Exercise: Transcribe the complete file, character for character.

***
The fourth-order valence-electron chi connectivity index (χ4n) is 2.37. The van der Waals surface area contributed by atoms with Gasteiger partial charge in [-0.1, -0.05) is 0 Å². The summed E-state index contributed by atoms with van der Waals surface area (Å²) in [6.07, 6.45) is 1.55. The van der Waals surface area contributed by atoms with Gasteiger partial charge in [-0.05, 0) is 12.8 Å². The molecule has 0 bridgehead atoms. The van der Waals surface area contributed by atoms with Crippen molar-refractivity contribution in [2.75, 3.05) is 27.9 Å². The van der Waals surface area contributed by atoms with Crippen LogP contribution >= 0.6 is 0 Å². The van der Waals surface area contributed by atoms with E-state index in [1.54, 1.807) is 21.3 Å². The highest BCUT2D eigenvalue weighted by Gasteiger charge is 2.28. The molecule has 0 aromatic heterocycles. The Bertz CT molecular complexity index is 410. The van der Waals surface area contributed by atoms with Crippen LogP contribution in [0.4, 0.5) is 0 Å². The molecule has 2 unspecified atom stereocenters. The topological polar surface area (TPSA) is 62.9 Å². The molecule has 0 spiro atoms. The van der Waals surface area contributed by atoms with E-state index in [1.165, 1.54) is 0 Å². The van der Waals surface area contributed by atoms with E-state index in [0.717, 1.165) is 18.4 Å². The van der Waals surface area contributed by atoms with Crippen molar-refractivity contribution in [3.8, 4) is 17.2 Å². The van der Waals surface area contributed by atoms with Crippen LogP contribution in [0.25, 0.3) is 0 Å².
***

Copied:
The fourth-order valence-electron chi connectivity index (χ4n) is 2.37. The van der Waals surface area contributed by atoms with Gasteiger partial charge in [-0.1, -0.05) is 0 Å². The summed E-state index contributed by atoms with van der Waals surface area (Å²) in [6.07, 6.45) is 1.55. The van der Waals surface area contributed by atoms with Gasteiger partial charge in [-0.05, 0) is 12.8 Å². The molecule has 0 bridgehead atoms. The van der Waals surface area contributed by atoms with Crippen molar-refractivity contribution in [2.75, 3.05) is 27.9 Å². The van der Waals surface area contributed by atoms with Crippen LogP contribution >= 0.6 is 0 Å². The van der Waals surface area contributed by atoms with E-state index in [1.54, 1.807) is 21.3 Å². The highest BCUT2D eigenvalue weighted by Gasteiger charge is 2.28. The molecule has 0 aromatic heterocycles. The Bertz CT molecular complexity index is 410. The van der Waals surface area contributed by atoms with Crippen LogP contribution in [0.4, 0.5) is 0 Å². The molecule has 2 unspecified atom stereocenters. The topological polar surface area (TPSA) is 62.9 Å². The molecule has 0 spiro atoms. The van der Waals surface area contributed by atoms with E-state index in [1.165, 1.54) is 0 Å². The van der Waals surface area contributed by atoms with E-state index in [0.717, 1.165) is 18.4 Å². The van der Waals surface area contributed by atoms with Crippen molar-refractivity contribution in [3.8, 4) is 17.2 Å². The van der Waals surface area contributed by atoms with Crippen LogP contribution in [0.25, 0.3) is 0 Å².